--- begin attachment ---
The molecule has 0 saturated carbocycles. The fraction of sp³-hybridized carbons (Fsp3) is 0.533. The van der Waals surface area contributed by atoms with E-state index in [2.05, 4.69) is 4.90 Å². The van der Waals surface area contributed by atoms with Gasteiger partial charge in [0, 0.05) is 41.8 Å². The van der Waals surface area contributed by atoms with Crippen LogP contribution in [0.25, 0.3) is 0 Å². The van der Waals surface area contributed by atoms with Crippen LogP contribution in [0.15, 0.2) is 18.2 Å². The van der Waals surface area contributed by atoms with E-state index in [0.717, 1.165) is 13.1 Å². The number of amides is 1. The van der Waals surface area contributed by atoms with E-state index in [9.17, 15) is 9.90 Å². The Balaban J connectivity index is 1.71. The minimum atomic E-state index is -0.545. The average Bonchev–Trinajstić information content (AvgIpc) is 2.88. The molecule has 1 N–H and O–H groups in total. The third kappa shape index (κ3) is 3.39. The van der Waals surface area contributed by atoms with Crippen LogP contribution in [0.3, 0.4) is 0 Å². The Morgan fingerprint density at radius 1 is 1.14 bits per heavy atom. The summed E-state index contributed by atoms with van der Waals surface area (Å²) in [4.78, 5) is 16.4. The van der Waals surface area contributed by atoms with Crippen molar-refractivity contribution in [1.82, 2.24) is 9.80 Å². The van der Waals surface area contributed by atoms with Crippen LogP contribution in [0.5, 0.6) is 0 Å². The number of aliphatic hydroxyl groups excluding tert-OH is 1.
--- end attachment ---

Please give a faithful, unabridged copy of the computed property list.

The molecule has 0 saturated carbocycles. The fraction of sp³-hybridized carbons (Fsp3) is 0.533. The van der Waals surface area contributed by atoms with E-state index in [2.05, 4.69) is 4.90 Å². The van der Waals surface area contributed by atoms with Gasteiger partial charge in [0, 0.05) is 41.8 Å². The van der Waals surface area contributed by atoms with Crippen LogP contribution in [0.25, 0.3) is 0 Å². The van der Waals surface area contributed by atoms with Crippen LogP contribution in [0.15, 0.2) is 18.2 Å². The van der Waals surface area contributed by atoms with E-state index in [0.717, 1.165) is 13.1 Å². The number of amides is 1. The van der Waals surface area contributed by atoms with E-state index in [9.17, 15) is 9.90 Å². The Balaban J connectivity index is 1.71. The minimum atomic E-state index is -0.545. The average Bonchev–Trinajstić information content (AvgIpc) is 2.88. The molecule has 1 N–H and O–H groups in total. The third kappa shape index (κ3) is 3.39. The van der Waals surface area contributed by atoms with Crippen LogP contribution in [0.3, 0.4) is 0 Å². The Morgan fingerprint density at radius 1 is 1.14 bits per heavy atom. The summed E-state index contributed by atoms with van der Waals surface area (Å²) in [4.78, 5) is 16.4. The van der Waals surface area contributed by atoms with Crippen molar-refractivity contribution in [1.82, 2.24) is 9.80 Å². The van der Waals surface area contributed by atoms with Crippen LogP contribution in [0.5, 0.6) is 0 Å². The number of aliphatic hydroxyl groups excluding tert-OH is 1.